I am a researcher, teacher and writer in Design-for-Sustainability. I focus especially on everyday design, maker culture and urban activism in sustainability transformation.

I am Professor in Design for Sustainability at Umeå Institute of Design in Sweden. I previously worked in Aalto University, Finland, in the INUSE Users and Innovation Research group and was PI of the postdoctoral research project Making the Next (Sustainable) Industrial Revolution from the Grassroots, funded by the Nessling Foundation. You can read my doctoral dissertation Making Sustainability, which was awarded with Distinction, from Aalto ARTS books, here.

My areas of expertise as a Science & Technology Studies scholar include qualitative research (especially Symbolic Interactionism, the social worlds framework, ethnographic and participant / non-participant methods) in documenting and analysing technology subcultures.
As a design researcher and teacher, I have published on and taught sustainable product-service system design, design for social innovation, design for a circular economy, design for distributed economies, values-in-design in the design of products and technologies, and collaborative- and co-design.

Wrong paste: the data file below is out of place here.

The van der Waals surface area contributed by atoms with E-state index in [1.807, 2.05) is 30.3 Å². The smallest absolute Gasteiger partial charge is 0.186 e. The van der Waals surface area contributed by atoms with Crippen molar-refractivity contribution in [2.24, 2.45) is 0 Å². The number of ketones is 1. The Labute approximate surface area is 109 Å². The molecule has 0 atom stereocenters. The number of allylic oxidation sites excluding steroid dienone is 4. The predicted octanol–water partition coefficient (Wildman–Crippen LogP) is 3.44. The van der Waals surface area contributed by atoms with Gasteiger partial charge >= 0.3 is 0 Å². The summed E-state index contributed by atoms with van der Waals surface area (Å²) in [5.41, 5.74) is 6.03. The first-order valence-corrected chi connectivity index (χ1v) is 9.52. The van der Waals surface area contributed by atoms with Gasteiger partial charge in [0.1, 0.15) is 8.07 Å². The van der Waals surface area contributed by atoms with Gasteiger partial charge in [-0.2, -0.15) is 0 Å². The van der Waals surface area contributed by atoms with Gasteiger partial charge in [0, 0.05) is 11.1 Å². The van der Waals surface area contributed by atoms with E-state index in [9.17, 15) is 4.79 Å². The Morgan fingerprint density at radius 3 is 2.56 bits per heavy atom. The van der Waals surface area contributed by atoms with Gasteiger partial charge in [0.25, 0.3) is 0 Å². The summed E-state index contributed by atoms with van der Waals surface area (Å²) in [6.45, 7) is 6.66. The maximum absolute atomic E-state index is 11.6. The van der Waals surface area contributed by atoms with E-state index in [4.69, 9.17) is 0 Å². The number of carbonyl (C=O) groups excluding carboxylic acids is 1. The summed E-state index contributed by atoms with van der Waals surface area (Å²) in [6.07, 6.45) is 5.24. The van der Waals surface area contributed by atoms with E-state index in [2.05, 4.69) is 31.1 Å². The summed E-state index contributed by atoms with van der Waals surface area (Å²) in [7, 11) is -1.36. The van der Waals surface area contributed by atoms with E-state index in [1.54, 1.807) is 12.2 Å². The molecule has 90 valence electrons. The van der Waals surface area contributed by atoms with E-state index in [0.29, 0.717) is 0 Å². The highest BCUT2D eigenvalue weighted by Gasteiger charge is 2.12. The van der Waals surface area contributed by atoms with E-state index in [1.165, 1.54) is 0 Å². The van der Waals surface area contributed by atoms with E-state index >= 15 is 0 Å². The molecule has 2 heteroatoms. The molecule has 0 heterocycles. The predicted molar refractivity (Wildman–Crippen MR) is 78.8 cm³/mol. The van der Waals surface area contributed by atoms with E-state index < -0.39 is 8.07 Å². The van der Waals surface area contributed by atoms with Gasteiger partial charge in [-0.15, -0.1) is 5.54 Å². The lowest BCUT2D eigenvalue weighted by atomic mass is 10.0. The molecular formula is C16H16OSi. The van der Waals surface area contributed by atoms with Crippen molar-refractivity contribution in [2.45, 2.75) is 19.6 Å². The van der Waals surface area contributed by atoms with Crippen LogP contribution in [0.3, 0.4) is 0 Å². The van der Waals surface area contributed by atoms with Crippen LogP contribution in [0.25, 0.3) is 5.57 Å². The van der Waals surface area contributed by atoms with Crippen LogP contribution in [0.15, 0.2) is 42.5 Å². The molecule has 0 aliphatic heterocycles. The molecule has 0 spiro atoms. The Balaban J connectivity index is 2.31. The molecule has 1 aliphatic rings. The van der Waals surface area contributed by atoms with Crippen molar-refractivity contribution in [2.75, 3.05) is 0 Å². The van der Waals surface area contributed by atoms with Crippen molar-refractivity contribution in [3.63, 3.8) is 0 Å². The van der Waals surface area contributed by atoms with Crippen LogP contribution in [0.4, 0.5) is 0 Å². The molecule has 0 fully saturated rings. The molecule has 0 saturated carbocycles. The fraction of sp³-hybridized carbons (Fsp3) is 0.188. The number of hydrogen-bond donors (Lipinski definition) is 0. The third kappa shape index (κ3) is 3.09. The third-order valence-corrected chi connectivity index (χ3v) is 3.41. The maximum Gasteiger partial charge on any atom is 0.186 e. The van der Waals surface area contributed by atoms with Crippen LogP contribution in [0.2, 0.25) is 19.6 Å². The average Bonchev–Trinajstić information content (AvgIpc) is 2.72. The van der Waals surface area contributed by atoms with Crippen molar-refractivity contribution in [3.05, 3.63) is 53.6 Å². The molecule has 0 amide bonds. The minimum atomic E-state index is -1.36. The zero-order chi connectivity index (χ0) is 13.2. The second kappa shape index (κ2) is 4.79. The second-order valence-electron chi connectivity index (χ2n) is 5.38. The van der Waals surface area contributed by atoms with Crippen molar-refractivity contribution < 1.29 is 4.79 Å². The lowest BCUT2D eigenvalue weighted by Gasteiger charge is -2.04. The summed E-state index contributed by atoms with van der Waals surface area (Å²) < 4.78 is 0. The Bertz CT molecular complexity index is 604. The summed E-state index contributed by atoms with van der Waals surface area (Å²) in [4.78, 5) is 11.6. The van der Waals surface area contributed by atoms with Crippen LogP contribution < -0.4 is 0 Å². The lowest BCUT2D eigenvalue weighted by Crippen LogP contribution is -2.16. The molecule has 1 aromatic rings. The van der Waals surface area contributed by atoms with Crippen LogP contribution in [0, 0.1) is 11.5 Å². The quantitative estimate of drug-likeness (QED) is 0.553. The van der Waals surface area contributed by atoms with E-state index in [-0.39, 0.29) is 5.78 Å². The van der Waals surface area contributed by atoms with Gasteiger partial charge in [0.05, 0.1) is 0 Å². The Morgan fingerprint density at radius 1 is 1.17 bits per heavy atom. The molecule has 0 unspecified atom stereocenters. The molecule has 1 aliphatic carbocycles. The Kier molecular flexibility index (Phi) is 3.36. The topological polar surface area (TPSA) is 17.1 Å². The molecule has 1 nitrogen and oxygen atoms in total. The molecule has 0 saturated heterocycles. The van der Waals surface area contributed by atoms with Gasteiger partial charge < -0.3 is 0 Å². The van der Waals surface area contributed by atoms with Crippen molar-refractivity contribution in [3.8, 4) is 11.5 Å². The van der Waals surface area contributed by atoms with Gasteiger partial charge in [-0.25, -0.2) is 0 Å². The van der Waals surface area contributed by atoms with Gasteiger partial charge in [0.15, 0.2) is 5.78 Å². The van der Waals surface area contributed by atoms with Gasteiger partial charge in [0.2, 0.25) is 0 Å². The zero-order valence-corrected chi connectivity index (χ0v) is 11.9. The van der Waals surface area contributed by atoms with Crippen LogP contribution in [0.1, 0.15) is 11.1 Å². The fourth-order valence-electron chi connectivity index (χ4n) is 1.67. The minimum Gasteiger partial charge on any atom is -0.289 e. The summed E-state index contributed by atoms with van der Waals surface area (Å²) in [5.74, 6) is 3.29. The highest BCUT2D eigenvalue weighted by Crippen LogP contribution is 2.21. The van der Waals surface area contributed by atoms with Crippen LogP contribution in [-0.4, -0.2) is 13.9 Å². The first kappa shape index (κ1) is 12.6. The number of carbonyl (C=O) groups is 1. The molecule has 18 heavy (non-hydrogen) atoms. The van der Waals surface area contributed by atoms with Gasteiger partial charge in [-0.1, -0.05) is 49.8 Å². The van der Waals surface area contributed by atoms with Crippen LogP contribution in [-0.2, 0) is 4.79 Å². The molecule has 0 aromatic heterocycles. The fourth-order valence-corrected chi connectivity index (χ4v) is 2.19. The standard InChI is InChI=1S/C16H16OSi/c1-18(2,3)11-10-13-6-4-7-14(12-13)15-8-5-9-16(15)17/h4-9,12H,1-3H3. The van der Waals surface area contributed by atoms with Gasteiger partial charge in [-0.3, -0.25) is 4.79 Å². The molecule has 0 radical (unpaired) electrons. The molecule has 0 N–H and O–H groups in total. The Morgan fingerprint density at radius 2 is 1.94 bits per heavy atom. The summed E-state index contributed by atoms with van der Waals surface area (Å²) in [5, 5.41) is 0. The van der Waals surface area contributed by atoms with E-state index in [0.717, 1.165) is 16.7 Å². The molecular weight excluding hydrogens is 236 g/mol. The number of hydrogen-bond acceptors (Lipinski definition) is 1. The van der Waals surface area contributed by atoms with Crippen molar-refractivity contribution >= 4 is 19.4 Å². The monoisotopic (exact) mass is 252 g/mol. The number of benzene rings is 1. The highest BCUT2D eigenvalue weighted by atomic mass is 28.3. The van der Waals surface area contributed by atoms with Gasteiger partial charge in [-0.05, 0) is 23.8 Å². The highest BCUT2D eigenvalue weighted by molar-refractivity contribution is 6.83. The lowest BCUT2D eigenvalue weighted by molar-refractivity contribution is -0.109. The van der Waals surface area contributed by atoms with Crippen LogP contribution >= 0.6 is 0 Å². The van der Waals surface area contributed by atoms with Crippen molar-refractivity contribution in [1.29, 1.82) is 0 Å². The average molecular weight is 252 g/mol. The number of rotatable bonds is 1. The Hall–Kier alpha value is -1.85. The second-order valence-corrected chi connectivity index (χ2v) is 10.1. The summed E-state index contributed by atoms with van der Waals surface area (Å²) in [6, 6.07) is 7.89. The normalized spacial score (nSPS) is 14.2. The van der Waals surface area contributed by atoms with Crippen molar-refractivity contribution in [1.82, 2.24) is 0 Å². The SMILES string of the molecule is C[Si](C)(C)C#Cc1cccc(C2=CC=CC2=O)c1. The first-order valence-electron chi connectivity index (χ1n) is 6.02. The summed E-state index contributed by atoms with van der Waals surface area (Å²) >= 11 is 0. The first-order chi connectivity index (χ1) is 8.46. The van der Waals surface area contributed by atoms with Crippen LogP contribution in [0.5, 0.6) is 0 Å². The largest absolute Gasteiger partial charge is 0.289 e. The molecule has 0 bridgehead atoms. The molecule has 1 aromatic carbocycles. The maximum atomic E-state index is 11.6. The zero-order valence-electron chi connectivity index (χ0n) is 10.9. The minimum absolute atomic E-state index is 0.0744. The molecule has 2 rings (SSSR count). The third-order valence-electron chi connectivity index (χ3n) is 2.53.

I particularly examine values-in-design in material peer production, where DIY maker activists and active citizens are enabled to design and produce their own products, tools and technologies as an alternative to mass production and consumption.
Maker subcultures also design their own collaboration processes and group governance, as alternatives to hierarchical management, often in shared community workshops like fab labs, makerspaces, hacklabs and hackerspaces.
And active people in cities mobilize from the grassroots to address neglected environmental issues, reclaim public space and protect cultural heritage, and collaboratively, materially experiment with new ways to Do-It-With-Others in the city.

How can the grassroots transform the mainstream in sustainability transformation?
Makers lobby to contribute to regional and global socio-technical imaginaries on technology, the digitalizing society and democratizing industrial production. As lead users, makers’ techno-utopian visions and their everyday practices in fab labs are at the forefront of industrial transition.
The most environmentally oriented activists draw others into material engagement with “sustainability” to make visible and visceral material flows and the impacts of consumption.
These technology subcultures are therefore living today what others will experience in future, and urban decision-makers, manufacturing industries, scientists and policy-makers are starting to pay attention.

Design research methods such as critical making and Participatory Design workshops can be strategically designed to create dialogue about these alternatives and to collaborate with grassroots communities in knowledge-making. Together we – academia, industry and civil society – can foster deeper understanding of sustainability collectively, and we can develop products and services that better meet people’s needs, strengthen community resilience and foster participation in society.